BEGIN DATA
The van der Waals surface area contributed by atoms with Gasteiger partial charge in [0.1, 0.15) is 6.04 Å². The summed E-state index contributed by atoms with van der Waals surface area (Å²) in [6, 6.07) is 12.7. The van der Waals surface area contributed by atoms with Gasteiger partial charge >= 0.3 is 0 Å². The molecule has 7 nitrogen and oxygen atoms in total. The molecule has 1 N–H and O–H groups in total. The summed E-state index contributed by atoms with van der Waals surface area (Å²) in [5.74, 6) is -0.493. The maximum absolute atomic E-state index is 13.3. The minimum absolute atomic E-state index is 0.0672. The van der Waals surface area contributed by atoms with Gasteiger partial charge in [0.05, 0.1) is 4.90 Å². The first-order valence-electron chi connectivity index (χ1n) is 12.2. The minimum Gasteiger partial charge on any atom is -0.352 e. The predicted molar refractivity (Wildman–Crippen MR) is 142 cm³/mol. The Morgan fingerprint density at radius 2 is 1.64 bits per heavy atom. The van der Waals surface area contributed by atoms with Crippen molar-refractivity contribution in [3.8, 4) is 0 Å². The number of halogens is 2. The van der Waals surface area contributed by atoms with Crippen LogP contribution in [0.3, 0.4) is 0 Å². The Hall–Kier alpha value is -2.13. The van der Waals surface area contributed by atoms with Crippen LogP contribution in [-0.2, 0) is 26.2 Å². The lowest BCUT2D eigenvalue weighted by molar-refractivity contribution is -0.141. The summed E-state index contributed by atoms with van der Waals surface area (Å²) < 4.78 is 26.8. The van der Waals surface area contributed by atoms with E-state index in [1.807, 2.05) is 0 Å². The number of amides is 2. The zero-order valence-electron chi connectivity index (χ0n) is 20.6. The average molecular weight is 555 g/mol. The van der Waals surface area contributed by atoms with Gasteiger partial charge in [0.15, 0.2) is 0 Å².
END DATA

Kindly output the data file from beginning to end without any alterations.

The van der Waals surface area contributed by atoms with Gasteiger partial charge in [0.1, 0.15) is 6.04 Å². The summed E-state index contributed by atoms with van der Waals surface area (Å²) in [6, 6.07) is 12.7. The van der Waals surface area contributed by atoms with Gasteiger partial charge >= 0.3 is 0 Å². The molecule has 7 nitrogen and oxygen atoms in total. The molecule has 1 N–H and O–H groups in total. The summed E-state index contributed by atoms with van der Waals surface area (Å²) in [5.74, 6) is -0.493. The maximum absolute atomic E-state index is 13.3. The minimum absolute atomic E-state index is 0.0672. The van der Waals surface area contributed by atoms with Gasteiger partial charge in [0.05, 0.1) is 4.90 Å². The first-order valence-electron chi connectivity index (χ1n) is 12.2. The minimum Gasteiger partial charge on any atom is -0.352 e. The predicted molar refractivity (Wildman–Crippen MR) is 142 cm³/mol. The Morgan fingerprint density at radius 2 is 1.64 bits per heavy atom. The van der Waals surface area contributed by atoms with Crippen molar-refractivity contribution in [3.8, 4) is 0 Å². The number of halogens is 2. The van der Waals surface area contributed by atoms with Crippen LogP contribution in [0.3, 0.4) is 0 Å². The Hall–Kier alpha value is -2.13. The van der Waals surface area contributed by atoms with Crippen LogP contribution in [-0.2, 0) is 26.2 Å². The lowest BCUT2D eigenvalue weighted by molar-refractivity contribution is -0.141. The summed E-state index contributed by atoms with van der Waals surface area (Å²) < 4.78 is 26.8. The van der Waals surface area contributed by atoms with E-state index in [1.807, 2.05) is 0 Å². The number of amides is 2. The zero-order valence-electron chi connectivity index (χ0n) is 20.6. The average molecular weight is 555 g/mol. The van der Waals surface area contributed by atoms with Gasteiger partial charge in [0.15, 0.2) is 0 Å².